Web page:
3. Submitted by Ray J Wallin on 09/12/2019 - 12:51 pm.

    One of the purposes of a public paper is to provide public discourse. Pay to play silences those who cannot afford it. It sounds more like a money-grab than some idealistic referendum. With all the cuts newspapers are doing, one would think articles written for free would be enough for them.

    In the end, it hurts the public, especially at the local level.

  4. Submitted by Tom West on 09/12/2019 - 02:15 pm.

    As a retired newspaper publisher in this state, I acknowledge my friends’ concerns regarding the origins of some letters to the editor. However, the paramount concern. in my view, is how do we draw readership or how do we keep readers engaged? At my last paper, the Morrison County Record in Little Falls, we put rules in place. We limited each side to three 200-word letters each week, pro-candidate or anti-opponent, in a given race. Particularly in small communities, if people are willing to put their names on a political letter, that in itself carries some weight. It also shows the public — and particularly advertisers — that their newspaper is still relevant, even as other media preach only doom and gloom about print.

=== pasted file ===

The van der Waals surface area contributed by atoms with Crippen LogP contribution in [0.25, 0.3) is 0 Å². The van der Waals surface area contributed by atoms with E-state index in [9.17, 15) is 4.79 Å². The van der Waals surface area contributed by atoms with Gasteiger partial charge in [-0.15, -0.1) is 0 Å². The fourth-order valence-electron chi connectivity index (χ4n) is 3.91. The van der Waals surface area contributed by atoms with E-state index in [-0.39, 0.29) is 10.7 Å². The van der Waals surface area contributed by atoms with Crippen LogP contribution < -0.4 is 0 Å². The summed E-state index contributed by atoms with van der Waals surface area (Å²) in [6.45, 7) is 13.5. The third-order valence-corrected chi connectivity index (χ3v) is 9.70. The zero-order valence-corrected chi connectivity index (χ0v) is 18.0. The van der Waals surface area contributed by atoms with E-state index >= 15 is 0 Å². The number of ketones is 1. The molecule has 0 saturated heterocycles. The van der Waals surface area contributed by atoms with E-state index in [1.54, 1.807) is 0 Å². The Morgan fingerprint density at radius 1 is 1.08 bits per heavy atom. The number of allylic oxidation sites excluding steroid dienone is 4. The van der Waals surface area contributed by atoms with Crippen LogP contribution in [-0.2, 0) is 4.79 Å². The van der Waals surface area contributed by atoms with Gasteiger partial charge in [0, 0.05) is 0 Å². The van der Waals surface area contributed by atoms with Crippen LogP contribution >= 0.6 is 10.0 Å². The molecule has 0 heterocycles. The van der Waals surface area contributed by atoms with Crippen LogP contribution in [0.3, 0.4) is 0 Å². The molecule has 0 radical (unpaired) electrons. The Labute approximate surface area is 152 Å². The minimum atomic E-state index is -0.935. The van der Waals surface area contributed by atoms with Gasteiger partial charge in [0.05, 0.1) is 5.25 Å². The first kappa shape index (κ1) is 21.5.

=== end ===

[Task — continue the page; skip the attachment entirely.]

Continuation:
• Submitted by Edward Blaise on 09/13/2019 - 10:01 am.

      A perfect idea from Tom West:

      If they print 3 identical 200 word endorsements, one after another, on the same page and these campaigns will soon be more hesitant to say: “here’s our words, just put your name at the bottom”. Especially if the competition has 3 original arguments why their person is best.

    • Submitted by Susan Maricle on 09/13/2019 - 12:09 pm.